Fig. 6
figure 6

Different diversity analyses. a Different curves based on observed species values (sobs), b graph with Simpson values, c beta diversity heat map (weighted_unifrac), and d group clustering based on the Bray–Curtis cluster tree. C control, F fermented, P pasteurized, R raw milk groups

Table 2 Alpha diversity statistics

PCoA (principal coordinate analysis) was used to differentiate the four fecal samples and to analyze the beta diversity distance. The R and C samples are closer than the F and P samples (Fig. 7).

Fig. 7
figure 7

The 3-dimensional plot of the PCoA analysis (unweighted_unifrac). C control, F fermented, P pasteurized, R raw milk groups

Discussion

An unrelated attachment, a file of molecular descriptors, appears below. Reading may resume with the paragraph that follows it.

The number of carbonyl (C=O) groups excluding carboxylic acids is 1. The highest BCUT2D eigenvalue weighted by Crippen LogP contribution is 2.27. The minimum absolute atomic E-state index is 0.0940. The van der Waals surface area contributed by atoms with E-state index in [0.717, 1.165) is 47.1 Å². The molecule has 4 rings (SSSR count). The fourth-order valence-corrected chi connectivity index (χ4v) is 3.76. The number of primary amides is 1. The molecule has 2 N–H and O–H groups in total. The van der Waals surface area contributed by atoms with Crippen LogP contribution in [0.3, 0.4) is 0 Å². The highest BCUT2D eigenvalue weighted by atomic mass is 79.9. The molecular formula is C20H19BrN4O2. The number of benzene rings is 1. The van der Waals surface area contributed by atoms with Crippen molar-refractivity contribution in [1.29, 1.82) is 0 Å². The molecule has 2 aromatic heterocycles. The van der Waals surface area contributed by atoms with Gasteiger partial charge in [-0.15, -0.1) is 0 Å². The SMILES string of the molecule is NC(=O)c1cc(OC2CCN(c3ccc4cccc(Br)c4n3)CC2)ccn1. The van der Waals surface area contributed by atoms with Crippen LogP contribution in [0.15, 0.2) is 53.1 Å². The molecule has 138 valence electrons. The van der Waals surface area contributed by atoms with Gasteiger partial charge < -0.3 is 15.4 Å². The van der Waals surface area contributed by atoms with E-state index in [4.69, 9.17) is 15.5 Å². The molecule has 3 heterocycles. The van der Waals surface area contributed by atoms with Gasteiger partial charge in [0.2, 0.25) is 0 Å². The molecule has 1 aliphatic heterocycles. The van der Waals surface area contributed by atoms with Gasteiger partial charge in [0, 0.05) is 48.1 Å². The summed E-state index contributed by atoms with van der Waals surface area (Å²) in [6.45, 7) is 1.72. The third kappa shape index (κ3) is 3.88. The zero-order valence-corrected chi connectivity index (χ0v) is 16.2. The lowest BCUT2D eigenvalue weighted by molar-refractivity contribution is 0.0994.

Host health and disease status can be assessed by means of the composition of the gut microbiota [30, 38, 53]. In this study, we analyzed the impact of camel milk on the gut microbiota mice, which can be useful to understand the relationship between the microbiota and camel milk. Due to the high nutritional value of camel milk, intensive dairy farms are established worldwide [22]. The presence of immunoglobulins (IgG), lactoferrin, lactoperoxidase and lysozyme gives camel milk antimicrobial properties [44]. Furthermore, it can inhibit bacteria such as Bacillus, Candida, Diplococcus, Klebsiella, Listeria, Pseudomonas, Salmonella, Staphylococcus, Streptococcus, etc. due to its antimicrobial peptides [47]. Different factors influence the gut microbiota community, such as diet, host species, age, and gastrointestinal tract region [30, 32, 39, 65]; however, the diet and host species majorly contribute to the composition of the gut microbiota [65]. The microbiota restores the plasma lipid profile of the host through alterations in metabolic gene expression [71]. The health of the microbiota has been shown to be associated with lean and non-obese communities. Lactobacillus acidophilus plays a major role in lowering the lipid profile and in augmenting the HDL and LDL levels in the host [52]. The F and P groups from the present study with low cholesterol levels were not observed to have large populations of Erysipelotrichaceae, which has been reported to be in abundance in inflammatory diseases and in colon cancer [34, 78]. Moreover, its affluence has been linked to high cholesterol and a fat diet [24, 43]. A few studies have shown the benefits of an enriched gut microbiota in mice in resisting the influence of high-fat diet induced obesity, and also it has also been shown to play an essential role in modulating host metabolism and obesity [11, 33, 50].